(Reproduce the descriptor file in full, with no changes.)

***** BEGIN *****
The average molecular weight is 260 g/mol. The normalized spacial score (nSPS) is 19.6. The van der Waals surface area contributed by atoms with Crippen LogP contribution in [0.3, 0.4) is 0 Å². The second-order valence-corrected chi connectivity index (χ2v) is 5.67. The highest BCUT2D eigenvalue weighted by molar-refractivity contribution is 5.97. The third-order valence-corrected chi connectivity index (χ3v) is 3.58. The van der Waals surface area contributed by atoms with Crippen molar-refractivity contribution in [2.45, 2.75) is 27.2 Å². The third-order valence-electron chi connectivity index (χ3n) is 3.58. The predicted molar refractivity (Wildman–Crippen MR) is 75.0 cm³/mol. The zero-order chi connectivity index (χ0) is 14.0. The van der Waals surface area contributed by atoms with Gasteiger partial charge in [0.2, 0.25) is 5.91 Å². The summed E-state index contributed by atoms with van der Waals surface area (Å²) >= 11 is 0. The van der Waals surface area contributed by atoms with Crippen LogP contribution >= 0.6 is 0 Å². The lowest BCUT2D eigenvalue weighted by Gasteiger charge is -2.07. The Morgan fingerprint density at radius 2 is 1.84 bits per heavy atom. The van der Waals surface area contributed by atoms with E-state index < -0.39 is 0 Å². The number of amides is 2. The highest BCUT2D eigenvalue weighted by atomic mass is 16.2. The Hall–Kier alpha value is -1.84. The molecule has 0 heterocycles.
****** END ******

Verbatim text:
The average molecular weight is 260 g/mol. The normalized spacial score (nSPS) is 19.6. The van der Waals surface area contributed by atoms with Crippen LogP contribution in [0.3, 0.4) is 0 Å². The second-order valence-corrected chi connectivity index (χ2v) is 5.67. The highest BCUT2D eigenvalue weighted by molar-refractivity contribution is 5.97. The third-order valence-corrected chi connectivity index (χ3v) is 3.58. The van der Waals surface area contributed by atoms with Crippen molar-refractivity contribution in [2.45, 2.75) is 27.2 Å². The third-order valence-electron chi connectivity index (χ3n) is 3.58. The predicted molar refractivity (Wildman–Crippen MR) is 75.0 cm³/mol. The zero-order chi connectivity index (χ0) is 14.0. The van der Waals surface area contributed by atoms with Gasteiger partial charge in [0.2, 0.25) is 5.91 Å². The summed E-state index contributed by atoms with van der Waals surface area (Å²) >= 11 is 0. The van der Waals surface area contributed by atoms with Crippen LogP contribution >= 0.6 is 0 Å². The lowest BCUT2D eigenvalue weighted by Gasteiger charge is -2.07. The Morgan fingerprint density at radius 2 is 1.84 bits per heavy atom. The van der Waals surface area contributed by atoms with E-state index < -0.39 is 0 Å². The number of amides is 2. The highest BCUT2D eigenvalue weighted by atomic mass is 16.2. The Hall–Kier alpha value is -1.84. The molecule has 0 heterocycles.